Budget and the Importance of Planning
The trick of bringing a project in on time and at or under budget is to know how the final product will turn out before any actual editing takes place. With notes, sketches and storyboards, I was able to anticipate problems before they occurred. Planning is an integral part of editing and the more you think about what you want to end up with, the closer you will come to that goal.

The Challenge of Mixed Media
Another challenge in doing this project was working with mixed media. That’s not to say that Premiere can’t handle image assets of different file types, resolutions and codecs. It does an amazing job of including just about anything you can throw at it. But there are limits to what media is usable and practical. For example, in working with historical material, you’re sometimes faced with the dilemma of using material that may be sized below the resolution of the editing project itself.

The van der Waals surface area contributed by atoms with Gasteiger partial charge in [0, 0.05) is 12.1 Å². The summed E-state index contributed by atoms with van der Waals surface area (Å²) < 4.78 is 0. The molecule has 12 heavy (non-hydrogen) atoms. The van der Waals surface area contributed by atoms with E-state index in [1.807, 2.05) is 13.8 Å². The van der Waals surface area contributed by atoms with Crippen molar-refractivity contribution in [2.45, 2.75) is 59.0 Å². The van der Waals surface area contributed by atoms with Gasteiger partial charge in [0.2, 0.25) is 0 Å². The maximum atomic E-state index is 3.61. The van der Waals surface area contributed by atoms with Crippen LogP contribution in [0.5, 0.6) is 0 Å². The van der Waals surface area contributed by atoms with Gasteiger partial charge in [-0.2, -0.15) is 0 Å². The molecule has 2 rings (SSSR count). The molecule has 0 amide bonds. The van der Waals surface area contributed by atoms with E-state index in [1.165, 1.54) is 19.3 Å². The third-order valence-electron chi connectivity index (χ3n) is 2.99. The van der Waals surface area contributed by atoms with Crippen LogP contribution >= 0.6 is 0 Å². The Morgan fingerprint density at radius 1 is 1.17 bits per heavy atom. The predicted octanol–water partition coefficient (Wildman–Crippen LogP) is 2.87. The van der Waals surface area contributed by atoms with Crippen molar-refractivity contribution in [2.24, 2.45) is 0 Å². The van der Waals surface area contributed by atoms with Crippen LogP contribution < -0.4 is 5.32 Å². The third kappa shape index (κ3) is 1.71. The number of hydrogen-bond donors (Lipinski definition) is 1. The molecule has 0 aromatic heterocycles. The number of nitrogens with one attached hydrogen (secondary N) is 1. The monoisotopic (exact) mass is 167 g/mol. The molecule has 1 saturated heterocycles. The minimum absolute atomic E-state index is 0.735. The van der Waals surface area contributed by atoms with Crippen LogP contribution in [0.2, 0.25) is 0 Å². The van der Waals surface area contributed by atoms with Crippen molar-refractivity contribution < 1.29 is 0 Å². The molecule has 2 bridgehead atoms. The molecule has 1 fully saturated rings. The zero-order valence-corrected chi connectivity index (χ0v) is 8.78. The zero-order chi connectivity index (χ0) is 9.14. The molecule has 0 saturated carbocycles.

Choosing the Right Resolution
I decided to go with 720p which is 1280 x 720 resolution in this project. Going any higher would be a waste of storage and bandwidth given the preponderance of small mobile devices the trailer is likely to be played on. Any image or video assets that were at or above the 720p resolution were OK to use. But unfortunately, some of the supplied material was significantly below 720p and presented a challenge in terms of maintaining image quality and clarity.

Accommodating Multiple Viewing Platforms
Because of the many viewing platforms ranging from smart phones to tables to desktops, delivery can be the final challenge. The editor needs to make sure that small screen users have a satisfactory viewing experience. For example, make sure that all title are within the safe title boundaries and that the smallest font size used is still readable.

This first trailer experience was a good one. The icing on the cake was finding Marcia Bauman who composed music that fit our trailer perfectly.

Editing & life, Editing practices, Editor’s role, Marketing & budgeting, Technical & process, Television